APD sex crimes detective frequented strip club



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Posted on December 5, 2013 at 11:24 PM

Updated Thursday, Dec 5 at 11:40 PM

AUSTIN -- An Austin police sex crimes detective visited an East Austin strip club -- not for work, but as a customer -- in his city-owned, unmarked patrol car and while on call to respond to sexual assaults and reports of Peeping Toms and indecent exposure.

But Austin police officials, who suspended Detective Lawrence "Lee" Davis in late October for 10 days, didn't include those details in a suspension memo released to the public. The KVUE Defenders, in collaboration with the Austin American-Statesman, however, discovered those details in recently obtained investigator reports.

Police officials, who frequently fully disclose reasons for an officer's suspension, said they did not do so in Davis' case for a number of reasons, including the potential embarrassment to the department.

"The actions by this particular officer were ones that didn’t bring good light,” Assistant Police Chief Troy Gay said. “To be honest, that is not something that we are proud of.”

The memo stated only that Davis had violated departmental policies prohibiting officers from "acts bringing discredit upon the department" and that his use "of a city vehicle while on-call for the Austin Police Department did not reflect the professionalism required of employees of the Department."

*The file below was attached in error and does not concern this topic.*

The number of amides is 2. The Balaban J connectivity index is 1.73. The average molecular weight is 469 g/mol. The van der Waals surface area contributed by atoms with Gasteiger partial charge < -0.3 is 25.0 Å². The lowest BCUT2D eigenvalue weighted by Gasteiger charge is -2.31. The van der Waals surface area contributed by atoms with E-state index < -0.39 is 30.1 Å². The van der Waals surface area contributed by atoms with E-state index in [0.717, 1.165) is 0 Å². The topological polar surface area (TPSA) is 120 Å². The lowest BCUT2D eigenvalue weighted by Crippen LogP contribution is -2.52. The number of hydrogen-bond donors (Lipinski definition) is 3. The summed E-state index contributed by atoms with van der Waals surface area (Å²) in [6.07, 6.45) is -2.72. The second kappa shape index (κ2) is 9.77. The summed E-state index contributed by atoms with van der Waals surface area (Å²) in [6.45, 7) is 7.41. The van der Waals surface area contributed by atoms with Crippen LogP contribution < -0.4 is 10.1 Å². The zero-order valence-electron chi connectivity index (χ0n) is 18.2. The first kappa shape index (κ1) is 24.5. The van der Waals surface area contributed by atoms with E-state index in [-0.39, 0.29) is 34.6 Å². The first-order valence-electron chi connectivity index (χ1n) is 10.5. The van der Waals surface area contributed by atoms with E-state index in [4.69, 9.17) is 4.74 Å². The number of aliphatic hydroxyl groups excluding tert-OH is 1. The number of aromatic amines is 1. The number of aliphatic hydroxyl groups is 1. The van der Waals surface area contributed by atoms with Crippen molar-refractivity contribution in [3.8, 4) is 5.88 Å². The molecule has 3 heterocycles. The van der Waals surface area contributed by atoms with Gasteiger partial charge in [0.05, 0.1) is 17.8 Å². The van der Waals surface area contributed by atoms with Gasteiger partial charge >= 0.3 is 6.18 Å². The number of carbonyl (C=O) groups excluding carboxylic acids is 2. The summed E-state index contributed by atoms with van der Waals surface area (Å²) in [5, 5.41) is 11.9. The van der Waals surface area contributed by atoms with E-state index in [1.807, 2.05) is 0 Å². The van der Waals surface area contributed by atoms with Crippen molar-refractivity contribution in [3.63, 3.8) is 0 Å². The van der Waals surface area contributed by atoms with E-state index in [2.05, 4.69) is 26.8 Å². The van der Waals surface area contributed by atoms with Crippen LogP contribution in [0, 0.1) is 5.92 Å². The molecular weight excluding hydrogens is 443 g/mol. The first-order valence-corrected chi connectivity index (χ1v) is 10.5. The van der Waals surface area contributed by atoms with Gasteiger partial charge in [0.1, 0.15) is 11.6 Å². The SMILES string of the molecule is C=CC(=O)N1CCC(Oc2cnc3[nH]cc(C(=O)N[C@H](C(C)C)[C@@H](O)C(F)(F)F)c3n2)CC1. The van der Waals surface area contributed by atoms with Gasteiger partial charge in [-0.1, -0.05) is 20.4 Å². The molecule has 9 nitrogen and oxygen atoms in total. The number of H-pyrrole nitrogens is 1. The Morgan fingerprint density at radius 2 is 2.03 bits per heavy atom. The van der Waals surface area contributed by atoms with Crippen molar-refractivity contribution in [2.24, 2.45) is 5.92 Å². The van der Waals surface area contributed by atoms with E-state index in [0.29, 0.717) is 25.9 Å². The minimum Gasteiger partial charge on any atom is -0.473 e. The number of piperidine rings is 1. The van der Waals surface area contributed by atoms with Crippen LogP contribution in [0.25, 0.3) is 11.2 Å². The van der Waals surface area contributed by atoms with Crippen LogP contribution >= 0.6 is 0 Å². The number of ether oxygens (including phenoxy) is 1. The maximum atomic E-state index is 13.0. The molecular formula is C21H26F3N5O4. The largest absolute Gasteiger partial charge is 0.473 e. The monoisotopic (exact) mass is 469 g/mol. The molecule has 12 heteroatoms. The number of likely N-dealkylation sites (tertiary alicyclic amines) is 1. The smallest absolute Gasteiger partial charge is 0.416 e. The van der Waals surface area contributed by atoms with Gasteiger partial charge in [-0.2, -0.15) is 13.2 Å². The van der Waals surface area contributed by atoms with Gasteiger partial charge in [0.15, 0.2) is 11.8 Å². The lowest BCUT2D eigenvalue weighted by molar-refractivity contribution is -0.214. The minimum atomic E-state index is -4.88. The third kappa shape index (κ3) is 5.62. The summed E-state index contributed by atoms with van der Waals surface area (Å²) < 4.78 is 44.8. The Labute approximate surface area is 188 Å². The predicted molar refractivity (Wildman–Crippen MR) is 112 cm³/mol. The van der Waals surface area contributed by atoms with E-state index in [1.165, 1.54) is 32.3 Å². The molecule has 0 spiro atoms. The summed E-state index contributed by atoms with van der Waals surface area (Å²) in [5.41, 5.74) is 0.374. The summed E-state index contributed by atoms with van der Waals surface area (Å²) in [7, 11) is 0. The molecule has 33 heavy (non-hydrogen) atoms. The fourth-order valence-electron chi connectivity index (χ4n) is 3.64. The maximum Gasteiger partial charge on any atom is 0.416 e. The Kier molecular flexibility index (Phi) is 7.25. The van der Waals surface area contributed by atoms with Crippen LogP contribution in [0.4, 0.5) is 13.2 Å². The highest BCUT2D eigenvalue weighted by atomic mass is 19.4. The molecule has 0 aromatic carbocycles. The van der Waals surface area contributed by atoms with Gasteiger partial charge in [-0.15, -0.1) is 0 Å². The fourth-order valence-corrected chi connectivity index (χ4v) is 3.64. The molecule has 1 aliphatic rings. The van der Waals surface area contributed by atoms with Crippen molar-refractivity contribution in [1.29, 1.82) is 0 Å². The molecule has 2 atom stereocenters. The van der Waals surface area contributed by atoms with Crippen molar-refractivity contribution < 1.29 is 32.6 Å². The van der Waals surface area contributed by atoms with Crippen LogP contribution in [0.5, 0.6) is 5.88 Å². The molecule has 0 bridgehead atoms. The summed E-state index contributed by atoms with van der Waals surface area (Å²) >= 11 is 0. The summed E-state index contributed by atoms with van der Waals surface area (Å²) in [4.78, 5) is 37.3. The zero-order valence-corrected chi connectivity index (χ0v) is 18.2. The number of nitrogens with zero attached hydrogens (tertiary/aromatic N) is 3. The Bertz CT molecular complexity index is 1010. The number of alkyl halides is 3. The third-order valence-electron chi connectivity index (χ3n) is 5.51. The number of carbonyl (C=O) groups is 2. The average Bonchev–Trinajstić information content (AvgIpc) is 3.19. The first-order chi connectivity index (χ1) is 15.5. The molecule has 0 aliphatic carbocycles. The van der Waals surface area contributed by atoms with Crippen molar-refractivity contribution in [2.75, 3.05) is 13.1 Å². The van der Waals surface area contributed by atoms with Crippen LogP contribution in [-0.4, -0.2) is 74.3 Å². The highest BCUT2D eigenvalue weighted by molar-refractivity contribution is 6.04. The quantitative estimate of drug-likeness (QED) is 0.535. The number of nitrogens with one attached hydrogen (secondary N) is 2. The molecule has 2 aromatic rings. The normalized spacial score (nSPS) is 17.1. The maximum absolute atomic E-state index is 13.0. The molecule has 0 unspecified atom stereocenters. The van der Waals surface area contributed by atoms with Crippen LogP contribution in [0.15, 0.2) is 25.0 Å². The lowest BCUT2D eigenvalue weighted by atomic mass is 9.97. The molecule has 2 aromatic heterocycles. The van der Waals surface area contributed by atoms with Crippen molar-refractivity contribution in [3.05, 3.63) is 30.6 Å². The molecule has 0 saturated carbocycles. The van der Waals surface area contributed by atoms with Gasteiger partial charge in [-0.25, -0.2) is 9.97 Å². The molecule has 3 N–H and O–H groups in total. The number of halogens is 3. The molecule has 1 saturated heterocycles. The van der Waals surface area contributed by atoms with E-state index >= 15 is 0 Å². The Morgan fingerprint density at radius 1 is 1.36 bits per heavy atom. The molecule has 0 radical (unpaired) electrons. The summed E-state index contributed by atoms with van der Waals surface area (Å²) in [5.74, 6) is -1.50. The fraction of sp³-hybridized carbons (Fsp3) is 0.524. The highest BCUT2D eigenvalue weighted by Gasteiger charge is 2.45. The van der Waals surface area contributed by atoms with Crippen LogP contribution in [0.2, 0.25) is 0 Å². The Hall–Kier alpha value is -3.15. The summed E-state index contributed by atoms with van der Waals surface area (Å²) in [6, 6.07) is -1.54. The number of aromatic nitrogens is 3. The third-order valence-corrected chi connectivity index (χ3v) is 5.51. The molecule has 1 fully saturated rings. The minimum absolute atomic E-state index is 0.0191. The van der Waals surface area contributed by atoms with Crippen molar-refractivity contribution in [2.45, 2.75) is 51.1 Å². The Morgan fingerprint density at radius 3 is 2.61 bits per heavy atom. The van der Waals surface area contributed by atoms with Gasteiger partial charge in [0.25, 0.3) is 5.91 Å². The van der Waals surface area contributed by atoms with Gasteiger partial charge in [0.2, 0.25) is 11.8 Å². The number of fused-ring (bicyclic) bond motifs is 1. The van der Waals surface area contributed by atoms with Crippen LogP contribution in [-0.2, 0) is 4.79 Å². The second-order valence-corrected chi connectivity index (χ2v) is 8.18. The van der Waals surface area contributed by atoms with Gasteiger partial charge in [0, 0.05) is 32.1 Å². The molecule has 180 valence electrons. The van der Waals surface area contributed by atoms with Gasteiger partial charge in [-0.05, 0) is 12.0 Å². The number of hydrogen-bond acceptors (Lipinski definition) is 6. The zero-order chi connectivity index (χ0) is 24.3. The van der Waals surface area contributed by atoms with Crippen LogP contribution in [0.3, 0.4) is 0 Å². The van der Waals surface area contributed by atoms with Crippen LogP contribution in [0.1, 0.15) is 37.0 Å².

Gay said officials also did not include specifics about Davis' conduct because he agreed not to appeal his suspension; Such suspension memos are usually used as key evidence in appeal hearings.

The suspension led to about $3,000 in lost wages for Davis, who has since been assigned to another unit.

According to documents obtained by the Defenders and the American-Statesman, undercover detectives followed Davis as part of an on-going investigation into his conduct and found him twice in his city car at XTC Gentlemen's Club.

Davis did not dispute being a patron of the club.

Sgt. Wayne Vincent, president of the Austin Police Association, said Davis' actions were "technically not a violation."

But others questioned the perception among the public and victims about a sex crime detective visiting such establishments.

“For a survivor who comes to him after being sexually assaulted, and finds out he was frequenting strip clubs, I think there is a lack of trust that might occur,” said Rick Gipprich, spokesman for the Texas Association Against Sexual Assault. “She might think, ‘He has no idea what I’ve gone through and objectifies women, and am I going to get the type of justice I need?’”

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